Live at Think Tank, Newcastle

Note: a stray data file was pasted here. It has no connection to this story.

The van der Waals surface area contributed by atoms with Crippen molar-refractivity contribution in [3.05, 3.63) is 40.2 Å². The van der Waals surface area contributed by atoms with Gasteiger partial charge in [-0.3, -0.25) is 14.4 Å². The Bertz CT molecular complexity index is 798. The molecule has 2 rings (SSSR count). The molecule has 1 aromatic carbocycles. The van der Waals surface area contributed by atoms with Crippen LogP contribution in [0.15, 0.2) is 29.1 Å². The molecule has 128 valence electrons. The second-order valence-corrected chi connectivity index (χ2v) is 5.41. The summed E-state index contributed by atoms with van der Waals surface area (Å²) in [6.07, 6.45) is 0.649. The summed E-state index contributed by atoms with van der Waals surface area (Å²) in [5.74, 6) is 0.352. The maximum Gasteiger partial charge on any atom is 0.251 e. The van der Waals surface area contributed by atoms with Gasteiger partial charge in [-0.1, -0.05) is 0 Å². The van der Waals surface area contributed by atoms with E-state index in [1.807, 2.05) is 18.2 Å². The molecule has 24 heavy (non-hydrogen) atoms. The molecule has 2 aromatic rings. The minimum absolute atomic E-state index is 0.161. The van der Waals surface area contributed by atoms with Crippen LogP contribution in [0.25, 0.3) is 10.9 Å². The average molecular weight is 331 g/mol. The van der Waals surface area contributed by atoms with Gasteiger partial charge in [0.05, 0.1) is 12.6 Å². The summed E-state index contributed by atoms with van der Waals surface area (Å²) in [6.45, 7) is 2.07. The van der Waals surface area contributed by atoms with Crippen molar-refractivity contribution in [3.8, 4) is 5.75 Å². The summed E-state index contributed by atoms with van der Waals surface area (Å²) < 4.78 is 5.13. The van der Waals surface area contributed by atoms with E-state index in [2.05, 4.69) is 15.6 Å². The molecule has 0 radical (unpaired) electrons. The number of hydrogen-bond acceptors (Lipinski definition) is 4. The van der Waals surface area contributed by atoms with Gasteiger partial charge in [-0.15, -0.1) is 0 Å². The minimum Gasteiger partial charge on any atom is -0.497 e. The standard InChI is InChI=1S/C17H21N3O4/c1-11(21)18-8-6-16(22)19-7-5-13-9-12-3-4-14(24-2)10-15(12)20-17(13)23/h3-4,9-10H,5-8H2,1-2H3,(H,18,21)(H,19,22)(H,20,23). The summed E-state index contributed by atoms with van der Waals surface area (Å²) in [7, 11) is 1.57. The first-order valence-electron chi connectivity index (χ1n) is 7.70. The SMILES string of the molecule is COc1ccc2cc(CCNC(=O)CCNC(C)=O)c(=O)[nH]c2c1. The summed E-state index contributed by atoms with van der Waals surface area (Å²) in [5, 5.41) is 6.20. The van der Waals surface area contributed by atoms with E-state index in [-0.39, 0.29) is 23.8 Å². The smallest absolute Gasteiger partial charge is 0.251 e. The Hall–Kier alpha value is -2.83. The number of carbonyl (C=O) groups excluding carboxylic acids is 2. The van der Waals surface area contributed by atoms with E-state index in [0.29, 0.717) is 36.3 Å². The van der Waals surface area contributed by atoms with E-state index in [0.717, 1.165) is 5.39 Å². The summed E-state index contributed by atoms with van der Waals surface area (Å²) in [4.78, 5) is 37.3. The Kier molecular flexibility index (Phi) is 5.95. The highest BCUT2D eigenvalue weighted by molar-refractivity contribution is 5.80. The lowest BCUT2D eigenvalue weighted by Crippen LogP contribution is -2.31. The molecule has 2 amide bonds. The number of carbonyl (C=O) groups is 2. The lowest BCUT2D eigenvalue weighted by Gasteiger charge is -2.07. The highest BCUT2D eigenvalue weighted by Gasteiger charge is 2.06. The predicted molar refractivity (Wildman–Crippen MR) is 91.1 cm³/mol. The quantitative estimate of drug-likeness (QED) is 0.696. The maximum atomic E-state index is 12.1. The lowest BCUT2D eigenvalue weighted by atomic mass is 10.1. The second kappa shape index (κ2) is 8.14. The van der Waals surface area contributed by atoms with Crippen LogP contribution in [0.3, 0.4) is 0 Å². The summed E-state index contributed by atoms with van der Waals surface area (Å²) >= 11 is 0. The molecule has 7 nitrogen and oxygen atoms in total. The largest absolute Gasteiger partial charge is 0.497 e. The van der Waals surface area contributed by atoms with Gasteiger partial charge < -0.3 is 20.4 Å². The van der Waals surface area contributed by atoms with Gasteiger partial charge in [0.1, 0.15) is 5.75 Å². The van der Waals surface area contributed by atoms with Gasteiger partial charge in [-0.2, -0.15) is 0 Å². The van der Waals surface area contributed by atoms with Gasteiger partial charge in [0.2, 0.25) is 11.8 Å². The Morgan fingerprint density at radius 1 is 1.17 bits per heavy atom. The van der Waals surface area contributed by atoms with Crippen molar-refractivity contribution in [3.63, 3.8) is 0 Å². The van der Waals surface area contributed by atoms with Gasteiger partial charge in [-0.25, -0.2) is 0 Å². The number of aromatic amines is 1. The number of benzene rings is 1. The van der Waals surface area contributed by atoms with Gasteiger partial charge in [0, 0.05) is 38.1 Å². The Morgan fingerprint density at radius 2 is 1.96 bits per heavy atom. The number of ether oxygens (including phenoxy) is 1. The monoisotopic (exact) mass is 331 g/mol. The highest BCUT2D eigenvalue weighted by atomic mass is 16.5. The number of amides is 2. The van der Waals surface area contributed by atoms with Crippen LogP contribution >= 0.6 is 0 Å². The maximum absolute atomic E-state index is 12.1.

First on the bill tonight a the tiny, shabby Think Tank are Big Figure, a local band of young'ns who play a short set of indie-by-numbers tunes. The music is competent but slightly turgid, like Oasis when they were going through the motions, or more accurately a young band that haven't quite found their feet yet. The most eye catching thing about them is their singer who has bags of confidence and peacocks around the stage with some dodgy moves which emulate Jagger, Presley and even a strangulated Kingsley Chapman (the last one might not be deliberate) with limited success. Fair play to the lad though, he does have a very good set of R&B lungs, like a young Eric Burdon. In fact, all of the musicians on stage are good at what they do, and with time, and an improving set of songs, I'm sure they'll do OK. Next up are Jesuits, a 4-piece from Bristol who are much more of a finished article. They look like a band, albeit one that's been cobbled together from various 90s influences and the sound they emit is fierce but at the same time full of clarity (so kudos to soon guy too). There are elements of grunge and shoegaze on display along with some Graham Coxon style wizardry from lead guitarist James and some QOTSA dessert rock creeping in on the more upbeat numbers. Just think of their local peers Spectres, but with their wall of sound painted in much lighter shades and you'll be in the right ball park. This is the sort of set that makes you pity the poor souls who skipped the support bands. Headliners Telegram have been picking up a bit of momentum recently, with plenty of airplay on 6music and the like. It seems that things are going swimmingly for this "anglo-welsh" band of long-tall misfits. Before they start, singer Matt Saunders meticulously customises the in-house lighting, unplugging and plugging various bits until it's just a low-light mild-strobe. Such DIY attention to detail is instantly endearing and puts the band on the right footing for an energetic set of spiky pop gems, played with gusto to an engaged audience that even do the unthinkable, and move to within a few feet of the stage (Jesuits attempted to coax the audience into their bosoms with little to no joy). Highlights include the instantly hummable "Taffy Come Home" which I've still got wedged in my skull 2 days later. Telegram's sound seems familiar but it's strangely difficult to pin down. I can usually compare the shit out of anyone (see above) but this band, despite their ultra retro look and despite the Bolan mannerisms fail to be anything but themselves. Much of this might be to do with the unusual vocal style of Saunders or the slightly offbeat nature of their melodies (which are admittedly bedded in the classic rock sound of yore), but whichever way you look at it, it makes for an engaging and fun filled set.